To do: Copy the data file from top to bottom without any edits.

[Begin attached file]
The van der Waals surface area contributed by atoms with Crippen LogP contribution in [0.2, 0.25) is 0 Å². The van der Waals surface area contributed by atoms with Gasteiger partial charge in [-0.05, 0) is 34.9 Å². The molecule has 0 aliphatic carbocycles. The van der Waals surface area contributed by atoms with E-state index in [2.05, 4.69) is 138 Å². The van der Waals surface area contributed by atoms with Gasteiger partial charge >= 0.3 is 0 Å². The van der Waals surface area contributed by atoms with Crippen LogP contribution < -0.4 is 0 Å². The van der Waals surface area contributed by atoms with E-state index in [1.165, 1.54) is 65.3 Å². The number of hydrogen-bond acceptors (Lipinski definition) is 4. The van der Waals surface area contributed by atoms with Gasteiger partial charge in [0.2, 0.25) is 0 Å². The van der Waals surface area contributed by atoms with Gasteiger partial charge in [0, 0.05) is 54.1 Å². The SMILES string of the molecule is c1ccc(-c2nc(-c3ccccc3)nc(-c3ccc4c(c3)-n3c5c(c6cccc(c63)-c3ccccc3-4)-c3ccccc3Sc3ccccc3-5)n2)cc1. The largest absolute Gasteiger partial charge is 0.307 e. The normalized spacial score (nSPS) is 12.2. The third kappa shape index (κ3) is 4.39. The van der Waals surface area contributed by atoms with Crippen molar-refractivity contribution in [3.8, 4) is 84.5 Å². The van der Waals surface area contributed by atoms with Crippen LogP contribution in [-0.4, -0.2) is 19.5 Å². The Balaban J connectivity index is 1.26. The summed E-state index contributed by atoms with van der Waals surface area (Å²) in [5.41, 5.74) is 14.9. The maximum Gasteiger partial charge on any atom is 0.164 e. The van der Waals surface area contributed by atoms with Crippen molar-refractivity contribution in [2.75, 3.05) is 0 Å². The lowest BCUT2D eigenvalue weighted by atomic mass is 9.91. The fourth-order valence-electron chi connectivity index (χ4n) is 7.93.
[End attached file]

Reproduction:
The van der Waals surface area contributed by atoms with Crippen LogP contribution in [0.2, 0.25) is 0 Å². The van der Waals surface area contributed by atoms with Gasteiger partial charge in [-0.05, 0) is 34.9 Å². The molecule has 0 aliphatic carbocycles. The van der Waals surface area contributed by atoms with E-state index in [2.05, 4.69) is 138 Å². The van der Waals surface area contributed by atoms with Gasteiger partial charge >= 0.3 is 0 Å². The van der Waals surface area contributed by atoms with Crippen LogP contribution < -0.4 is 0 Å². The van der Waals surface area contributed by atoms with E-state index in [1.165, 1.54) is 65.3 Å². The number of hydrogen-bond acceptors (Lipinski definition) is 4. The van der Waals surface area contributed by atoms with Gasteiger partial charge in [0.2, 0.25) is 0 Å². The van der Waals surface area contributed by atoms with Gasteiger partial charge in [0, 0.05) is 54.1 Å². The SMILES string of the molecule is c1ccc(-c2nc(-c3ccccc3)nc(-c3ccc4c(c3)-n3c5c(c6cccc(c63)-c3ccccc3-4)-c3ccccc3Sc3ccccc3-5)n2)cc1. The largest absolute Gasteiger partial charge is 0.307 e. The normalized spacial score (nSPS) is 12.2. The third kappa shape index (κ3) is 4.39. The van der Waals surface area contributed by atoms with Crippen molar-refractivity contribution in [3.8, 4) is 84.5 Å². The van der Waals surface area contributed by atoms with Crippen LogP contribution in [-0.4, -0.2) is 19.5 Å². The Balaban J connectivity index is 1.26. The summed E-state index contributed by atoms with van der Waals surface area (Å²) in [5.41, 5.74) is 14.9. The maximum Gasteiger partial charge on any atom is 0.164 e. The van der Waals surface area contributed by atoms with Crippen molar-refractivity contribution in [2.75, 3.05) is 0 Å². The lowest BCUT2D eigenvalue weighted by atomic mass is 9.91. The fourth-order valence-electron chi connectivity index (χ4n) is 7.93.